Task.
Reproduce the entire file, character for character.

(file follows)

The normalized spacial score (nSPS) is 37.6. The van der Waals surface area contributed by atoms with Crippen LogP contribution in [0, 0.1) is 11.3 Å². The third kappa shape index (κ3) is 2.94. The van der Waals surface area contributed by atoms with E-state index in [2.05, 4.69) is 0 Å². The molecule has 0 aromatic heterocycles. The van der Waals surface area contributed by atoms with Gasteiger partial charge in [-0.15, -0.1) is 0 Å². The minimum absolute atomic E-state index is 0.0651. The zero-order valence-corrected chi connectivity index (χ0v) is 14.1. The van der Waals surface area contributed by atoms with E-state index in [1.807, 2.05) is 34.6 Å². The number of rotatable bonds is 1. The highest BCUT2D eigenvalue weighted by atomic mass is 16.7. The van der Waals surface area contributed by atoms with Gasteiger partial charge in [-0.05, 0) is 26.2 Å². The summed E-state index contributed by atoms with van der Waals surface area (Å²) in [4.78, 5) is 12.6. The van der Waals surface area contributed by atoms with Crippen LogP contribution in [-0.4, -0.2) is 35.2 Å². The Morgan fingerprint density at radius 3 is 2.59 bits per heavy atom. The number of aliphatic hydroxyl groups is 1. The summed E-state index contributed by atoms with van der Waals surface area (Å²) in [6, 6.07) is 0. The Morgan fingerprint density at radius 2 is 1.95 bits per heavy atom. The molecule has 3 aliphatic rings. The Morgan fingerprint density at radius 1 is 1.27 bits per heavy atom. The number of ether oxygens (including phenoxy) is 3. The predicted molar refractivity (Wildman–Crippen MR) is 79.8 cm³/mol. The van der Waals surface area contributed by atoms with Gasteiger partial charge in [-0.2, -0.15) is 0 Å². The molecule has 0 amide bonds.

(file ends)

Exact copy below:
The normalized spacial score (nSPS) is 37.6. The van der Waals surface area contributed by atoms with Crippen LogP contribution in [0, 0.1) is 11.3 Å². The third kappa shape index (κ3) is 2.94. The van der Waals surface area contributed by atoms with E-state index in [2.05, 4.69) is 0 Å². The molecule has 0 aromatic heterocycles. The van der Waals surface area contributed by atoms with Gasteiger partial charge in [-0.15, -0.1) is 0 Å². The minimum absolute atomic E-state index is 0.0651. The zero-order valence-corrected chi connectivity index (χ0v) is 14.1. The van der Waals surface area contributed by atoms with E-state index in [1.807, 2.05) is 34.6 Å². The number of rotatable bonds is 1. The highest BCUT2D eigenvalue weighted by atomic mass is 16.7. The van der Waals surface area contributed by atoms with Gasteiger partial charge in [-0.05, 0) is 26.2 Å². The summed E-state index contributed by atoms with van der Waals surface area (Å²) in [4.78, 5) is 12.6. The van der Waals surface area contributed by atoms with Crippen LogP contribution in [-0.4, -0.2) is 35.2 Å². The Morgan fingerprint density at radius 3 is 2.59 bits per heavy atom. The number of aliphatic hydroxyl groups is 1. The summed E-state index contributed by atoms with van der Waals surface area (Å²) in [6, 6.07) is 0. The Morgan fingerprint density at radius 2 is 1.95 bits per heavy atom. The molecule has 3 aliphatic rings. The Morgan fingerprint density at radius 1 is 1.27 bits per heavy atom. The number of ether oxygens (including phenoxy) is 3. The predicted molar refractivity (Wildman–Crippen MR) is 79.8 cm³/mol. The van der Waals surface area contributed by atoms with Gasteiger partial charge in [-0.2, -0.15) is 0 Å². The molecule has 0 amide bonds.